This has been a year of house arrest. Television, thankfully, kept us going through our collective internment. Here is my list of the shows that kept us sane.
Honourable Mentions (Nos.11-20)
Schitt’s Creek, Staged, Brockmire, Quiz, Ramy, Ted Lasso, Archer, The Boys, Run, Better Call Saul
10. Mythic Quest: Raven’s Banquet (Apple Tv+)
This workplace comedy about the testosterone-filled and alarmingly juvenile world of video games found truly original plot lines and truly outlandish kooks. Creator Rob McElhenney has a blast as the blustery man-child in charge, Charlotte Nicdao shines as the lead engineer, while F. Murray Abraham casts a spell as a washed up sci-fi novelist retrofitting old ideas for new audiences. The satire has teeth, but a surprisingly tender quarantine episode showed the heart it can muster. Well played.
9. Curb Your Enthusiasm (Disney+ Hotstar)
Seinfeld co-creator Larry David’s adventures in misanthropy continued for a blistering 10th season where David, annoyed by a coffee retailer, opened his own “spite store” next door. In the past, David was reviled by those around him, but now, in a world where hatred is worn proudly on one’s sleeve (or baseball cap), David becomes an inadvertent trendsetter. Other Hollywood names spitefully open their own stores, and Jon Hamm shows up to take David lessons.
8. The Good Place (Netflix)
The most philosophically exploratory show on TV is a shape-shifting sitcom which often upended its own premise and swapped around its very purpose. In Michael Schur’s remarkable comedy, four dramatically imperfect humans, a charming demon and a smart-assistant (not a girl, not a robot) all stumble towards salvation. The final four episodes of the series illustrate how that moksha may be hiding in plain sight—it’s on us to look around for the answers instead of looking up.
7. High Fidelity (Available On Dvd)
Nick Hornby’s novel about a lovelorn record-store owner who wallows in obsessively made top-five lists was adapted into a safe, insipid John Cusack movie 20 years ago. This sharp reboot (by Veronica West and Sarah Kucserka) features the striking Zoë Kravitz in the lead, surrounded by terrific songs. It is a show proudly besotted by (and full of impassioned arguments about) music, a show where love is best expressed by stealing a rare David Bowie record—which comes as some surprise.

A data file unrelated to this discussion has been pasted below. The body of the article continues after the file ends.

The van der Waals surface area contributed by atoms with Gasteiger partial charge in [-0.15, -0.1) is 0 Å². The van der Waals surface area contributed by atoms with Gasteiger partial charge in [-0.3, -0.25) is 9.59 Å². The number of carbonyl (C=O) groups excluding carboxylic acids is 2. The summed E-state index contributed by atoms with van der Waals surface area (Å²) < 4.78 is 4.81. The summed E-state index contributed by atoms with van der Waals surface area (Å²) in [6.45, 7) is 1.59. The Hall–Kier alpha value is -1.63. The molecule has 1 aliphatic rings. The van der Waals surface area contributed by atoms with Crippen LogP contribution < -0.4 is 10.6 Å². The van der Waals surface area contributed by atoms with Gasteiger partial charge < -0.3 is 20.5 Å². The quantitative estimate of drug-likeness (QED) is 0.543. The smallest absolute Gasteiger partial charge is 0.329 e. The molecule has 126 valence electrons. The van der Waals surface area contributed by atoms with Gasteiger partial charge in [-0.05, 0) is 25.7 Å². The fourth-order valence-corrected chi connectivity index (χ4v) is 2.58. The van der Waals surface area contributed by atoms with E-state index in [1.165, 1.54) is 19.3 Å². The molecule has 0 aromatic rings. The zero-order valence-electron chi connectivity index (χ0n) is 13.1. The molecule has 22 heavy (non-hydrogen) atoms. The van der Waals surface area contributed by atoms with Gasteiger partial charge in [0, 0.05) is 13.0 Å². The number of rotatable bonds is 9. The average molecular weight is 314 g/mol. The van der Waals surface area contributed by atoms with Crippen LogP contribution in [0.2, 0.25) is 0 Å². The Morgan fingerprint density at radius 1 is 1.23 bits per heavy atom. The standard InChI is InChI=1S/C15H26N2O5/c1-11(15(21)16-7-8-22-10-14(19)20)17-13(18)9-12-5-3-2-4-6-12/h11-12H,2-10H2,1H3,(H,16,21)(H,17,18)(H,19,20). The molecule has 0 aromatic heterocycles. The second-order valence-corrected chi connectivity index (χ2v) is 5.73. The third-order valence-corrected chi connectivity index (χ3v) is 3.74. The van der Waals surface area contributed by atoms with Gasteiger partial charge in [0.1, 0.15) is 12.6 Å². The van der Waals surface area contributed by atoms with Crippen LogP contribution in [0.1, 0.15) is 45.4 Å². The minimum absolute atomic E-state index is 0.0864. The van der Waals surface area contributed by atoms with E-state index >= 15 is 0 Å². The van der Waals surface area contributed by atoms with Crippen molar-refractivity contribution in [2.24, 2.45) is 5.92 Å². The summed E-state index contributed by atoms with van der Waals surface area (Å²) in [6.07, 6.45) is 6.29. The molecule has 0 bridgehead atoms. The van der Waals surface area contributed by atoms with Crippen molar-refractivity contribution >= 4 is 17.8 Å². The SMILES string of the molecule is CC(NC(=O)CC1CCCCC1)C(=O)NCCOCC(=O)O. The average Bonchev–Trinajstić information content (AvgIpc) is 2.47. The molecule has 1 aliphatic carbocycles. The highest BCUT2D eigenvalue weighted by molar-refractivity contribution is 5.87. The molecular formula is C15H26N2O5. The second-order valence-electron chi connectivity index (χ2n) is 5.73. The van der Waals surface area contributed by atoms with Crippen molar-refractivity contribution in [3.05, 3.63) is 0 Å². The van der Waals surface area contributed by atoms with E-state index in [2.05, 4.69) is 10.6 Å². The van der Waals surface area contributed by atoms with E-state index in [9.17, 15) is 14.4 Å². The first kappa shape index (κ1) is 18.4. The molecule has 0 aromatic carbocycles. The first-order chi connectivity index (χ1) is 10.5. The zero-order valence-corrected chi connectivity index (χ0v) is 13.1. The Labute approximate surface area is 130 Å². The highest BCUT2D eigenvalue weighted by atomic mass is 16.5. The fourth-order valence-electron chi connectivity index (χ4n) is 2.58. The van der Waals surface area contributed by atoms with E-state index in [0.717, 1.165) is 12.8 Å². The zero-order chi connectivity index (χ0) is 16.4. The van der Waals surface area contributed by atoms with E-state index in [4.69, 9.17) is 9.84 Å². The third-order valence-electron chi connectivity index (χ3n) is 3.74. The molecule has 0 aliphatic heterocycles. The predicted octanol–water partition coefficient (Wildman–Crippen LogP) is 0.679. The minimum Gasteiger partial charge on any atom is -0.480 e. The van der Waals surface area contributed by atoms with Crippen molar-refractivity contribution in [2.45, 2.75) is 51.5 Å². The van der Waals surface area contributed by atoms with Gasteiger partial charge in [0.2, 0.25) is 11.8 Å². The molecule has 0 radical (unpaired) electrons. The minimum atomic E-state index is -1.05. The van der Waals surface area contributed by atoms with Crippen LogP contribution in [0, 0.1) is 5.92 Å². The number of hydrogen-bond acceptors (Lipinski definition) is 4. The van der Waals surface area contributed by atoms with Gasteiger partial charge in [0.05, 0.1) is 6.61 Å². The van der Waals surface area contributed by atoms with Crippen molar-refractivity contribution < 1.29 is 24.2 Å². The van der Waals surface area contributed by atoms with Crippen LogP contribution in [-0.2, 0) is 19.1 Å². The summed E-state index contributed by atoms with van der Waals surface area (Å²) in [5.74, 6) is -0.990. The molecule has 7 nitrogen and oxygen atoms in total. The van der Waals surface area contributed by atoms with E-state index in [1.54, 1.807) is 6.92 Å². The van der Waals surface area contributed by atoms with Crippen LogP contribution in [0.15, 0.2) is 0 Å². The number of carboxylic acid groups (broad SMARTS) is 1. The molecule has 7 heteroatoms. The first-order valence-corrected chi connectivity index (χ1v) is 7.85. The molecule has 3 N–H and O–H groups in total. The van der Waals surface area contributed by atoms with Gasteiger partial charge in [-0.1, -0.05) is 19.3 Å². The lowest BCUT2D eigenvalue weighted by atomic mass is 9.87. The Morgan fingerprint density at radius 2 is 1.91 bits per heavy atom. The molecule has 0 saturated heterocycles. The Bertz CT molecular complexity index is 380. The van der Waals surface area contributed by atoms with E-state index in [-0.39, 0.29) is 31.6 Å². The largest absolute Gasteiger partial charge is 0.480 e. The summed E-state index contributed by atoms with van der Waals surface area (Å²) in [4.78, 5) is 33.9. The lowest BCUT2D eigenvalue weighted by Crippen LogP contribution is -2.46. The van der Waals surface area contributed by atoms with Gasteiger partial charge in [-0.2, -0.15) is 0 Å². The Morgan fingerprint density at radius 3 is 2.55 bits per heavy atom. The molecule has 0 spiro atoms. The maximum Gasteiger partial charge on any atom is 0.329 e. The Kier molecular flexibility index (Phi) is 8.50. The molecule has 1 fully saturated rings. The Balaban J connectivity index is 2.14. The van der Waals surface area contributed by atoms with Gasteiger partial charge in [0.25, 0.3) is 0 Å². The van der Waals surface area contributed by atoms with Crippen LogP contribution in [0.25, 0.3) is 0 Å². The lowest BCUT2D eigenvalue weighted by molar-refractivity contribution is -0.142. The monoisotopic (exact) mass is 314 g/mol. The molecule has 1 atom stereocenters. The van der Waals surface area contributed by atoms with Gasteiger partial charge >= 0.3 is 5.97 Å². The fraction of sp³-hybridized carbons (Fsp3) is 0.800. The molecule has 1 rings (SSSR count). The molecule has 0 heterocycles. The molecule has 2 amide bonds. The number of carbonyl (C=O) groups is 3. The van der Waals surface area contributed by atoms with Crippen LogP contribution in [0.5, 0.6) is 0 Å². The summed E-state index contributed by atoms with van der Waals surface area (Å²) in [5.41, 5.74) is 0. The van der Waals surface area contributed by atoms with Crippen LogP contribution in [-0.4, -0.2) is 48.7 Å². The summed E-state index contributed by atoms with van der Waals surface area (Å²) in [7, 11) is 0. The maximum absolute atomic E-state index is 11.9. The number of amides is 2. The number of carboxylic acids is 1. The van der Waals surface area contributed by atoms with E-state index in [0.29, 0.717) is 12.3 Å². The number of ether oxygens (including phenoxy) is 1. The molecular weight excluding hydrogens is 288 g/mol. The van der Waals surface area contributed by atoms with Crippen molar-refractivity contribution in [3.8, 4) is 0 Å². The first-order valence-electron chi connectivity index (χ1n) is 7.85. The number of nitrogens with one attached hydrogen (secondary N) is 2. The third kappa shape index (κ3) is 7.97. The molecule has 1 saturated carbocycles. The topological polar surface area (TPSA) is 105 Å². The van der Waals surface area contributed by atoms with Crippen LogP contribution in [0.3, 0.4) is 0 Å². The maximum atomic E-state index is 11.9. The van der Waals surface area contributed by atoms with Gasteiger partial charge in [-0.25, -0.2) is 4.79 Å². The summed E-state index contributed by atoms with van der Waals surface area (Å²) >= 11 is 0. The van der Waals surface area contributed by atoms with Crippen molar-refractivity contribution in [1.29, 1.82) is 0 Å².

6. What We Do In The Shadows (Disney+ Hotstar)
This delightful sitcom about vampire roommates in Staten Island—growing out of the immortal film of the same name—topped itself in its second season, providing the biggest and cleverest laughs on television while fleshing out unforgettable characters: who think the Superbowl is about particularly splendid owls, and who use a toothpick between the teeth as disguises to build alternate lives. In a year where bats got a bad rep, the Shadows gang helped.
5. Devs (Disney+ Hotstar)
In this eerie, bewildering but nearly plausible series, a giant computing company does things so creepy it makes programmers throw up. One of the most stunningly directed shows—writer-director Alex Garland crafts a mesmerising aesthetic from gold, levitating and glowing—Devs is also a rare self-contained mystery that knows how it ends, and satisfyingly sticks the landing. It’s as immaculate as a startup chime.
4. Harley Quinn (Available On Dvd)
The best superhero series on TV—bar none—this animated series celebrates DC comics villains Harley Quinn and Poison Ivy. Kaley Cuoco and Lake Bell voice the characters gleefully, forever stirring the pot. Season 1 was shockingly irreverent (Quinn repeatedly alleges that Batman is named thus because he has intercourse with bats) but season 2 is a gem, a visually whimsical and surprisingly sincere comedy with a Thelma & Louise heart, featuring girls who just want to have fun.
3. I May Destroy You (Disney+ Hotstar)
There is no other show like this. Created by and starring British comedian Michaela Coel, it tells us about a bright-eyed, bright-haired girl who realises she was drugged one loud night. An astonishingly intimate series, it gives viewers ringside seats to the heroine’s self-doubt, and fearlessly unravels complicated ideas of sexual assault and its varying shapes and symptoms. A show to learn from.
2. The Great (Available On Dvd)
Down with The Crown. Created by Tony McNamara—who wrote the Oscar-winning film The Favourite—this sensational comedy about Russia’s Catherine The Great charts her rise from naïf to number one. Elle Fanning is sublime as Catherine, wide-eyed with hope (and panic), and Nicholas Hoult is uniquely daft as her coddled, clueless emperor. It’s what Sofia Coppola tried to do with Marie Antoinette—just with more character. The words are modern, the vibe is pop, and the story timeless. Here is an excitable, intelligent woman standing up for herself. Point a finger at your own peril. This empress bites.
1. The Last Dance (Netflix)
There is no better 2020 visual than Michael Jordan, the greatest athlete of all time, holding an iPad and shaking with laughter. The Last Dance is a stunning human story about a superhuman: his team, his spirit, his motivations. Like all explorations of sport, this breathtaking documentary series holds cues about our own lives: what to admire, what to avoid. Nobody can be Michael; we can merely aim for a life that isn’t entirely laughable. A life lived in the right shoes.
Stream of Stories is a column on what to watch online. Raja Sen is a film critic and the author of The Best Baker In The World (2017), a children’s adaptation of The Godfather.